home / season six / episode twelve / act II


Elan Hotel
Penthouse Guest Room

Jarod stretched out on the satin covered king-sized bed. He was tired, but never looked forward to sleep. Just relaxing for a while would rest him enough, and then he would be back on the hunt for Yuri. Jarod knew his nemesis was back in the States somewhere, but his trail had gone suddenly cold after South Africa. With luck, the younger Pretender would go underground and cease his killing spree, giving Jarod some breathing room and time to find him before he killed again.

Sebastian appeared at the doorway to his room a few moments later, laptop in hand. "I brought you the stuff you'll need," he said softly. "We've already entered a roster and personnel files for all the residents of our hideaway, this one and the one at Sanctuary. Want some company while you look through it? Someone to answer questions?"

Jarod sat up and smiled. "Yeah. That would be nice. You can fill me in on what the records don't show."

Sebastian handed the laptop over and took a seat in the overstuffed chair not far away. "I know you don't like sleeping, but let me know when you're ready to fight the demons and I'll step out."

"How do you know that about me, Sebastian?" Jarod opened the lid and booted up the computer, avoiding the other man's eyes.

Sebastian's face was troubled. "Because it's true of all of us who can remember that place."

"How long have you been out?"

A bitter smile curved Sebastian's mouth. "About 20 years. Not nearly long enough."

Jarod located the files and ran through the roster of names. "Where's your file? I don't see your name in here anywhere."

"And you won't. I'm not part of the grand design." He hesitated, his gaze sliding guiltily to the floor. "I can't be."

"Why not? Don't you want to help?"

Jarod could feel the pain in those hazel eyes when Sebastian turned them on him again.

"It... it isn't safe for me to be out in the world. I'd endanger the others."

"You went outside to bring me here. If you could leave then, why not for other things?"

Sebastian fetched a business card from his pocket, crumpled it into a ball and held it in his open palm. "In familiar, controlled environments, I can control how I feel." He smiled bitterly. "Sumi and I are married. Did you know that?"

Jarod shook his head.

"I can't sleep with her," Sebastian admitted softly. He looked at the paper in his hand, rather than at his guest. "We can share a bed while we're awake, but I dare not fall asleep with her next to me. Because I can't control what happens when my demons come."

The Pretender didn't have to ask for clarification on that statement. His gaze was drawn to the paper in Sebastian's hand. Tendrils of smoke began to rise from it, and then suddenly it burst into flame, bright and hot, and disappeared into a cloud of ashes, like magician's flash paper. It would take a lot of heat for paper that thick to go up in smoke that fast.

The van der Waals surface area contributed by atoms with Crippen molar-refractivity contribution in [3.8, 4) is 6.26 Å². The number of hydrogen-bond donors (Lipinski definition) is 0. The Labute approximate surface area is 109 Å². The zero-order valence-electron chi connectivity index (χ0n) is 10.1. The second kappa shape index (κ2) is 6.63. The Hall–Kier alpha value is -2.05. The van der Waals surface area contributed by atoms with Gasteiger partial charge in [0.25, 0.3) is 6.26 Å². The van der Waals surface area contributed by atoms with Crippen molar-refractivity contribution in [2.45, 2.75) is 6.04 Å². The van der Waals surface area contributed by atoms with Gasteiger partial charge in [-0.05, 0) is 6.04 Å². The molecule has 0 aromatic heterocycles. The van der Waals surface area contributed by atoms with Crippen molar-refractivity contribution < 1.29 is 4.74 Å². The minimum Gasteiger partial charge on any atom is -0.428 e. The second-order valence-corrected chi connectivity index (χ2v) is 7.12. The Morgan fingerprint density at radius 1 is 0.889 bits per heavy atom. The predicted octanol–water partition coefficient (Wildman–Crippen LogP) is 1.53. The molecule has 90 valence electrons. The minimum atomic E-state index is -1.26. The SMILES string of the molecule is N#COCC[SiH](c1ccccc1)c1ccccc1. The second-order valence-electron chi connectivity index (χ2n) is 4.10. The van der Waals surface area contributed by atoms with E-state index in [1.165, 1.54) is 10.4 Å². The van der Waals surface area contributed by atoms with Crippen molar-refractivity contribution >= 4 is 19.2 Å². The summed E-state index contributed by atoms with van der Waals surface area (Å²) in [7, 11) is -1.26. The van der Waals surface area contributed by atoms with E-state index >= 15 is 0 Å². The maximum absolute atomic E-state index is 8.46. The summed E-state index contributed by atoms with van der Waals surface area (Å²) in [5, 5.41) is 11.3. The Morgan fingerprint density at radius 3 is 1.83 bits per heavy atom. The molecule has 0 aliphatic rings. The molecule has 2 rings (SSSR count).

"I have problems controlling it. I have to think about it all the time, be on guard constantly. If I'm upset… sometimes people get hurt. I don't want to hurt anyone."

"They made you do that at the Centre, didn't they?" Jarod guessed.

"I was part of Project Prometheus. My parents brought me there as a baby in search of a cure for my condition, but they couldn't help me. Since I have such a problem with control, I'm a danger to myself as well as others." Sebastian stood up, suddenly stiff and agitated. He started to pace. "I've gotten better with it. There are people in my company who have helped me a great deal. But it's not enough. I keep thinking that, one of these days… I'm going to wake up French fried."

"So you sleep alone and naked on a bed of sand or a tank of saline solution, to keep you from setting anything on fire while you sleep," Jarod guessed, glancing around his own room for references. The man would be wearing clothes imbued with fire retardants, and this expensive penthouse would have also been refurbished with equally protected materials. "And someone watches over you while you dream."

Sebastian nodded. "You know how it feels to have someone watching you constantly. I know. But it's worse when it's… a necessity. When you can't live a single moment without…"

There were tears in Sebastian's eyes when he made eye contact again. Jarod understood, felt the depth of the other man's pain, and stepped into his shoes for a moment. Images of sudden bursts of flame in a crib frightened him, and the deeper the fear, the brighter the fire became.

"Don't do that," Sebastian ordered sharply. "Don't simulate me."

Jarod looked away. "Sorry. It's a habit. It's what they trained me to do… How did you know I was thinking about that?"

Sebastian strolled about the room again, one hand rubbing at the back of his neck. "I know it's what they trained you to do. I've seen your records, Jarod." He sighed. "How long have you been out now?"

"Almost six years, total. Just a few months since the last time they took me back." Turning his eyes back to the computer screen, Jarod scanned through the files, read some of the histories, and felt his heart ache at the cruelties and tortures visited upon the people who had taken him in. "How did these people find each other?"

Sebastian bowed his head. "Sometimes a failed project isn't really a failure," he replied enigmatically. "Like with Sumi. She can't communicate telepathically with someone more than forty feet away, but she can link up others like herself into a chain of thought that can extend incredible distances. Naturally, she wasn't going to tell her keepers she could do something like that, so when she didn't meet project criteria, they didn't mind when she left. After they mutilated her, of course."